If I can't fit a torque wrench on a bolt or nut, I do without. Whenever I can use a torque wrench, I do so. And I ship my torque wrenches off for calibration every two years (it is once a year where I work).
Torque equates to bolt or stud stretch. You want to keep the metal in the elastic range and not the deformation range. And you have to remember that oil or anti-seize means you either need to reduce the torque or you need to go with the manufacturer's torque recommendations. And rusty bolts/nuts require additional torque to obtain the proper bolt stretch.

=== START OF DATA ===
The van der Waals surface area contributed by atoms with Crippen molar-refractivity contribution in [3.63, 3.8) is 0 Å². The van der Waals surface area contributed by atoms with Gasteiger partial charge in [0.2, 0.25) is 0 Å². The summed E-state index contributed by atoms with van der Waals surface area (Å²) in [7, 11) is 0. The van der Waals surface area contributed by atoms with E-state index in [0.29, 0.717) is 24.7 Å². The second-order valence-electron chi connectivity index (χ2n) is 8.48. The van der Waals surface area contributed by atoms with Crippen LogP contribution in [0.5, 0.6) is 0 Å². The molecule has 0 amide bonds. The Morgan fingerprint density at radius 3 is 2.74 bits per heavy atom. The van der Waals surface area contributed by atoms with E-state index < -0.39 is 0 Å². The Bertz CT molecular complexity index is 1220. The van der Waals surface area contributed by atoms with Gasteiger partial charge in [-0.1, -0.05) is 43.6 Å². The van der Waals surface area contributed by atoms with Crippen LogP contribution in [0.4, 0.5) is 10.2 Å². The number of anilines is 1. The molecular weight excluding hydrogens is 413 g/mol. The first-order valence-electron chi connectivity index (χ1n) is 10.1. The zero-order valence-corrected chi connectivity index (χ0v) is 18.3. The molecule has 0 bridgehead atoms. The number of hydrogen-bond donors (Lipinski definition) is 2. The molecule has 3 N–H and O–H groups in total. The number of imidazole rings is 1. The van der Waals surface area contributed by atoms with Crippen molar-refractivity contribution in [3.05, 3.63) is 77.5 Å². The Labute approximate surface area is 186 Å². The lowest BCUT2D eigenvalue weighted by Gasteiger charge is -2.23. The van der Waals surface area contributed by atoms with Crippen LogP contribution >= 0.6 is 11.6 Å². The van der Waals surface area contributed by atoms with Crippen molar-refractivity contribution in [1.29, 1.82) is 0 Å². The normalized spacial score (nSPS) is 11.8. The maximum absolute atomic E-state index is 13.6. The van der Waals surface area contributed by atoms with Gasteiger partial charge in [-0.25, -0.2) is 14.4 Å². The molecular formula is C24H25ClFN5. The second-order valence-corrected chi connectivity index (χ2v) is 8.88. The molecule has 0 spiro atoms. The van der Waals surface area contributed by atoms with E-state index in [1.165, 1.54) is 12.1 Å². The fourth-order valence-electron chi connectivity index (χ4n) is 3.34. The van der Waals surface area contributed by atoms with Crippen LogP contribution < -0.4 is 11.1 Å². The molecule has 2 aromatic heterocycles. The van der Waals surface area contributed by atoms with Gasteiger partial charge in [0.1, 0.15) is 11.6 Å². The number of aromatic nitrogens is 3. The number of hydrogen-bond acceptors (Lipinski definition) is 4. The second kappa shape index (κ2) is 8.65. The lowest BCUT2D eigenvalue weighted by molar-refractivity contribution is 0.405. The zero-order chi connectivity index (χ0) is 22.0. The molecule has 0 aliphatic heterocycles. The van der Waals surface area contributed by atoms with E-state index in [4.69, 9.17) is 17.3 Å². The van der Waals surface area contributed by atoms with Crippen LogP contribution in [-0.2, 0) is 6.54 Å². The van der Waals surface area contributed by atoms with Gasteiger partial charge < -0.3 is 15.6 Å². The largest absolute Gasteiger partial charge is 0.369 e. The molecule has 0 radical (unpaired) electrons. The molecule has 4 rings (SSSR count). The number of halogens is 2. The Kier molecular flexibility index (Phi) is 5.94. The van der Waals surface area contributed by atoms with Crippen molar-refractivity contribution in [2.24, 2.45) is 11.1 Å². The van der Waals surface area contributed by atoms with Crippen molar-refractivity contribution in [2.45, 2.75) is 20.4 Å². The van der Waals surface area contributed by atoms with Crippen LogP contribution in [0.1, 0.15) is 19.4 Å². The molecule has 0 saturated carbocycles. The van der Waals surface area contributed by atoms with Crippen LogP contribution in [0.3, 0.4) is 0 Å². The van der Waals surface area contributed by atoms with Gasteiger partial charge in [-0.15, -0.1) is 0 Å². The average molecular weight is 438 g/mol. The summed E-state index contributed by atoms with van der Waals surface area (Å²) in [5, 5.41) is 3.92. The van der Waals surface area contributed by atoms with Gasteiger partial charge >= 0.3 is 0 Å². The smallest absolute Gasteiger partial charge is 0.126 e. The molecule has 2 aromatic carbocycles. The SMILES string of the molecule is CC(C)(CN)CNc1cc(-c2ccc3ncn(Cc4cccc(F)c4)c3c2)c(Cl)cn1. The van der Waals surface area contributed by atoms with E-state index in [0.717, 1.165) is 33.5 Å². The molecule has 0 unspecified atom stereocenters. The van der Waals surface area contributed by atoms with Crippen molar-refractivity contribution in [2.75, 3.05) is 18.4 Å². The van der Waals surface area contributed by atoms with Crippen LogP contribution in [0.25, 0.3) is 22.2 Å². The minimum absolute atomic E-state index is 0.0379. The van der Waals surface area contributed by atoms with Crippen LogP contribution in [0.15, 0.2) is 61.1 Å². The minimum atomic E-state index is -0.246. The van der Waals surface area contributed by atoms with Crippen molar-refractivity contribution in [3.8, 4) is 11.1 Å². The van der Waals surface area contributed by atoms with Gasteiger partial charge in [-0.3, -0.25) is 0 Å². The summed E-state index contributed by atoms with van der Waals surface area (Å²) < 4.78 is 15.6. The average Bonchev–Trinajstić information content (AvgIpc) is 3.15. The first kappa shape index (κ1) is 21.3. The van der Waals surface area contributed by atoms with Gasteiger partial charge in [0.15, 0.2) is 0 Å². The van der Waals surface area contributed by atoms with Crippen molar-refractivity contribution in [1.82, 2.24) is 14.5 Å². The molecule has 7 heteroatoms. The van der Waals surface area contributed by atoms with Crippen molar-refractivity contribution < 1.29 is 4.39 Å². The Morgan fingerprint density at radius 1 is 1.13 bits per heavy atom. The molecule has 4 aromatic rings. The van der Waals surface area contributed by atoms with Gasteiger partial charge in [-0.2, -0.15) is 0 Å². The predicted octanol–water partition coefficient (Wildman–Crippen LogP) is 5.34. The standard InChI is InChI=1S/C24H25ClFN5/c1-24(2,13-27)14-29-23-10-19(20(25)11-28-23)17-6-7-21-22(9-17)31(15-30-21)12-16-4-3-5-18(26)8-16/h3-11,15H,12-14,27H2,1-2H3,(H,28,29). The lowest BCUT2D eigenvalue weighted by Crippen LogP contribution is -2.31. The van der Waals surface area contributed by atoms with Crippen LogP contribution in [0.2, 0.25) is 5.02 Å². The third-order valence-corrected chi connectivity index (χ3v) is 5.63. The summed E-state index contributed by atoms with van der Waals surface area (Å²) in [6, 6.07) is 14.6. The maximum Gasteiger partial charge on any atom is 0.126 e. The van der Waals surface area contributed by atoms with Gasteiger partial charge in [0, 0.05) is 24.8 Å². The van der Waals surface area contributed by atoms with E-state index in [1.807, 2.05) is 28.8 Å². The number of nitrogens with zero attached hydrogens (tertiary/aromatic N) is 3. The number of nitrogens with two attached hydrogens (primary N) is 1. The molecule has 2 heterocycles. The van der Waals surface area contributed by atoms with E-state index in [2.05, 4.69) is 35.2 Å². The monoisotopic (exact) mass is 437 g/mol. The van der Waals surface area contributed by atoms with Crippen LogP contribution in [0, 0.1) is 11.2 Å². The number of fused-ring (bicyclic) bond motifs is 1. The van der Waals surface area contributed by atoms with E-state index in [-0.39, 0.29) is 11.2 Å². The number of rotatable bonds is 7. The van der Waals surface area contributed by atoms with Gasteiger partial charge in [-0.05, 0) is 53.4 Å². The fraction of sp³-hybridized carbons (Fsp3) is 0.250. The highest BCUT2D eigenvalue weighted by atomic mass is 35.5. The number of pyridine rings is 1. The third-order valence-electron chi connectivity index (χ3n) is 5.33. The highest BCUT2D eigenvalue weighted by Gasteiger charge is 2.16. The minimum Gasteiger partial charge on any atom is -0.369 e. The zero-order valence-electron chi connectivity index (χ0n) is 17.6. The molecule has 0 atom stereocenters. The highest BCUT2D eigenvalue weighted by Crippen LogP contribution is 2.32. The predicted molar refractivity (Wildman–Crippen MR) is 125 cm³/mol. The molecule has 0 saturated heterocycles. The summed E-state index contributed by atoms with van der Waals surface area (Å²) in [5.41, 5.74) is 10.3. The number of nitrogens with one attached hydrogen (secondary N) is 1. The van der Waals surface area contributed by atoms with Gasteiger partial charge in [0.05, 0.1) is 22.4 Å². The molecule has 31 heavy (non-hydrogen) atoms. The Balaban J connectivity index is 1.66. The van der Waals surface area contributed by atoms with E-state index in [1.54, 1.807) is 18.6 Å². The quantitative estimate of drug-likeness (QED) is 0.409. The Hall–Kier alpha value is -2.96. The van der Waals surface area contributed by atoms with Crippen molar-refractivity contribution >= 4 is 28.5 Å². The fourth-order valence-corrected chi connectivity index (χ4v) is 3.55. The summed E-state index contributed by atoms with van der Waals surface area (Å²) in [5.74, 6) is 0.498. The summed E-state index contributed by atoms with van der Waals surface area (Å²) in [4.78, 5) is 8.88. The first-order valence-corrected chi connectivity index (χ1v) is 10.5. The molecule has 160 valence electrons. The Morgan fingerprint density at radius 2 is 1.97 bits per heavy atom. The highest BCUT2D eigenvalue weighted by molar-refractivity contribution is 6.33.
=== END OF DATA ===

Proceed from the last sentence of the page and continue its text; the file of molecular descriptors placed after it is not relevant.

My very first torque wrench, bought when I was only a teenager, failed the calibration check 30 years later (by 20%)
I gave it a decent disposal.
Would you care if the guy assembling the jet engine on your flight to vacation didn't use a torque wrench and just "winged it"?
Having said the above, experience will allow one to closely judge the proper torque. But, if you allow someone inexperienced to work on your engine, you may hear them say, "This bolt got really tight but now it just spins freely. Is it supposed to do that?" Experience comes with a cost. Are you willing to pay it?